Did you know that accessing treatments for stage IV metastatic breast cancer (mBC) is not universal across Canada? We live in a country that promotes universal health care to all but accessing cancer treatment varies by each province.
The thing to know about palliative care is that you don’t actually need to be at end of life to get the benefits of it. Palliative care is about getting the best quality of life while living with a life-limiting diagnosis. Symptom management and maintaining your emotional well-being are key aspects in palliative care treatment.
There’s always interesting research updates released at the American Society of Clinical Oncology Conference – here’s what you need to know.
Last month, we had the opportunity to attend the 2018 San Antonio Breast Cancer Symposium (SABCS). Here’s some of the key highlights to come out of the conference.
In August 2014 I found a lump in my left breast. This is unusual for inflammatory breast cancer (IBC), a rare and very aggressive cancer where cancer blocks the lymph vessels.
I’m from Ottawa. I was diagnosed de novo in March 2011 with metastatic breast cancer and metastasis to the bone. I am 53 years old. I am a mother, daughter, sister, artist, lesbian, atheist, and gardener.
“Go UP the stairs. Slide DOWN the slide. No, Sweetie. Go UP the STAIRS.” She could barely walk, but she was climbing up the slide. Then, and now. Spend ten minutes at a playground, and the appeal of climbing up the face of the slide is undeniable. I am acutely aware of the dangers of falling off the slide, the risks of children bumping into each other. I vaguely remember falling off a slide, decades ago--one of the old, tall ones—before playgrounds had soft surfaces. I like to see everyone going in the same direction. Up the stairs. Down the slide. Nice, orderly, predictable, and safe.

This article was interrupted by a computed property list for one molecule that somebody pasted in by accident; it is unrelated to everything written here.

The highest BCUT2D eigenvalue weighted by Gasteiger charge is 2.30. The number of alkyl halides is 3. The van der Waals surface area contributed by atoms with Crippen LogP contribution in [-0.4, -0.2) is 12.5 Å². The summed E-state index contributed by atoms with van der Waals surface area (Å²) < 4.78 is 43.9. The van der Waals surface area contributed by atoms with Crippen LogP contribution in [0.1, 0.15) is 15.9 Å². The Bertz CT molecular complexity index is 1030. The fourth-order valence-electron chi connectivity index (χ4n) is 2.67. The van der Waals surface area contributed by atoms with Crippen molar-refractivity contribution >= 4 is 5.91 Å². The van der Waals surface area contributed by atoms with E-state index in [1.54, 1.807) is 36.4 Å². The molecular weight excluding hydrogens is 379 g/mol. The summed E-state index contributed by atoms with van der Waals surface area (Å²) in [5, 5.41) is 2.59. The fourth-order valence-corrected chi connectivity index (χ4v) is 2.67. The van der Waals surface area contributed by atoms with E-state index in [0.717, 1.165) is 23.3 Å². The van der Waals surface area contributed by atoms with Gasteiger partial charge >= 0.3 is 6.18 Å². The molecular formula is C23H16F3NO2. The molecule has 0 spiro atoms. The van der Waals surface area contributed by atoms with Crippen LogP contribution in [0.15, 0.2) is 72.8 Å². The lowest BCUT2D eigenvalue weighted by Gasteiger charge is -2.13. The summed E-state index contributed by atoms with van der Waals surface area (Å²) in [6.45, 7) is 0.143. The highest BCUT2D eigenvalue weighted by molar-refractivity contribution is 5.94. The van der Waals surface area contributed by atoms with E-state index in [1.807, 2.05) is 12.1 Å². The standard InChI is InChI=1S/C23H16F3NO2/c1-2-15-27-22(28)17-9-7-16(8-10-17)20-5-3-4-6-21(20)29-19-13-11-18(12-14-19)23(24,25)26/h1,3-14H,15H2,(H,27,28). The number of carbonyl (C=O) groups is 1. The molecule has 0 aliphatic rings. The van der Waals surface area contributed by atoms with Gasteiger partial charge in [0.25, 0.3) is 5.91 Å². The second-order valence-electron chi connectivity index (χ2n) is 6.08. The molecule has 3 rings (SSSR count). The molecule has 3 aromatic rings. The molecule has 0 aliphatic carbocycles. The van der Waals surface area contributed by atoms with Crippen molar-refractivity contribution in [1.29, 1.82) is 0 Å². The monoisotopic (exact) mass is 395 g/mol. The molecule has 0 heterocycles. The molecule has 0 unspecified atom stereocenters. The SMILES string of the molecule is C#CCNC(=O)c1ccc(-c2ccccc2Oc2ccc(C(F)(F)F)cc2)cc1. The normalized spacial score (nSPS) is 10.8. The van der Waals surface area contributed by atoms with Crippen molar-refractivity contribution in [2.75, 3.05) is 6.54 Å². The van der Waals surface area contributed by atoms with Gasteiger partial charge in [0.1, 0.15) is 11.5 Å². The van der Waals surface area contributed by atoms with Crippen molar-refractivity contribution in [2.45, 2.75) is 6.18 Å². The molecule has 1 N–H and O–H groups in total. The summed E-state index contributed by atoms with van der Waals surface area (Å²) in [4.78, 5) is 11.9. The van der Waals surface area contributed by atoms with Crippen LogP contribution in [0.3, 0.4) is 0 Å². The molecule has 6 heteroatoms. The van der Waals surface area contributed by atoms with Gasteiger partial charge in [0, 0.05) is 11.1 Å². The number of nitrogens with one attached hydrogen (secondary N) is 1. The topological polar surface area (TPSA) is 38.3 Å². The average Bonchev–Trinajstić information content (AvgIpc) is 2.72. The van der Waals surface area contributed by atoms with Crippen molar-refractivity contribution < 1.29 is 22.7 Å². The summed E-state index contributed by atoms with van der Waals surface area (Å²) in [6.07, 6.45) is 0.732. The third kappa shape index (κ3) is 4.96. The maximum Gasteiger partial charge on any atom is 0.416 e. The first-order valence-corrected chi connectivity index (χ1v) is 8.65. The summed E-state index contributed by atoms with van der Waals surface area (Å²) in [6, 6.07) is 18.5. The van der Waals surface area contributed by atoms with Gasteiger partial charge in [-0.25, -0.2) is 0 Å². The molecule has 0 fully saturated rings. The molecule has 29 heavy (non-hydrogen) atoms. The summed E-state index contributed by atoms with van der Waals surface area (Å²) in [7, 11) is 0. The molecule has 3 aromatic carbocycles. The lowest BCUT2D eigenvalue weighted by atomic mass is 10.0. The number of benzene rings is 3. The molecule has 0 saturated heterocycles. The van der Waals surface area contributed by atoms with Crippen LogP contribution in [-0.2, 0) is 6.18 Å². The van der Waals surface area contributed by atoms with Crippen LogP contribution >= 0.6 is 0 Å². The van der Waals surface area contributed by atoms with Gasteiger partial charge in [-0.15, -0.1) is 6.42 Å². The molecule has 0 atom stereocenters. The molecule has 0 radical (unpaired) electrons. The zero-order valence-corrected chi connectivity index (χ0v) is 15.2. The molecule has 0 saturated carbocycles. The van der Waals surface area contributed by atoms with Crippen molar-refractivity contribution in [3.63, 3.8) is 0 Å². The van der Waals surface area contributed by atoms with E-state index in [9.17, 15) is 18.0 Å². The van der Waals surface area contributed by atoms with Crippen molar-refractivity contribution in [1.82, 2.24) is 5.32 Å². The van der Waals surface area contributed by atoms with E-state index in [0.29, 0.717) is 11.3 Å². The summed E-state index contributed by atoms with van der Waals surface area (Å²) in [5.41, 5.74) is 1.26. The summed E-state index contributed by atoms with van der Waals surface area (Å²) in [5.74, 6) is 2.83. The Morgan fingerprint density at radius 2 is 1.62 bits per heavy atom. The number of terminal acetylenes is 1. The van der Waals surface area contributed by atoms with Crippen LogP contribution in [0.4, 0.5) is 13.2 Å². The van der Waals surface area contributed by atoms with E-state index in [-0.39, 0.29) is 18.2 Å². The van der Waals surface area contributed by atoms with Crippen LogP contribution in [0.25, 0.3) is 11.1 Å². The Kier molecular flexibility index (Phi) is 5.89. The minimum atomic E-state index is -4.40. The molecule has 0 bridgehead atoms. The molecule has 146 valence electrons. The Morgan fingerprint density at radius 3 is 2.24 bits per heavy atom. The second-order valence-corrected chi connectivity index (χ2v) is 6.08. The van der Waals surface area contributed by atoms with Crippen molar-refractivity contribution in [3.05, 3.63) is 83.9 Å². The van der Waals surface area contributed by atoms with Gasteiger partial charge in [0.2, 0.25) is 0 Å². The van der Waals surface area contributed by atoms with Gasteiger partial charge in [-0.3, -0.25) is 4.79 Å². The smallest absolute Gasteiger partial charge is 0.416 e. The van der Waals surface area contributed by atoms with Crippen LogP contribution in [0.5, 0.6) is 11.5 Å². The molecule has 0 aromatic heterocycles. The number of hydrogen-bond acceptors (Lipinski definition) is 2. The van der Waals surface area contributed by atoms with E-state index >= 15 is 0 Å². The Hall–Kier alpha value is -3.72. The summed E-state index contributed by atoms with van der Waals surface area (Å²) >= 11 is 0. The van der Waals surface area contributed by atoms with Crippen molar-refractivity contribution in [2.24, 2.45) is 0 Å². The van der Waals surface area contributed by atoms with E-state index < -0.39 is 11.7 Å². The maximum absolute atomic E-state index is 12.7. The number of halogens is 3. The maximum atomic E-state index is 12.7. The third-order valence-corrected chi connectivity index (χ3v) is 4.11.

When I started getting sick in the late summer of 2011, I was pretty sure I knew what it was. I thought my endometriosis was "acting up." Then my symptoms changed and a Google search convinced me I needed my gall bladder removed. I exaggerate, but the point is that while my disparate symptoms piled up, I was sure there was a simple explanation. Cancer never entered my mind, even when my gynaecologist found a lump in my breast I hadn't noticed.
Every year clinicians, researchers, patient advocates and industry members head to Texas to share the latest breakthroughs in breast cancer research. It’s a key conference to learn about new treatments or new standards of care for breast cancer patients. Here’s some of the highlights that have the most impact on patient care today:
In August 2016, Erin Richard of Sydney, Nova Scotia was diagnosed with triple negative metastatic breast cancer. She was only 39 years old.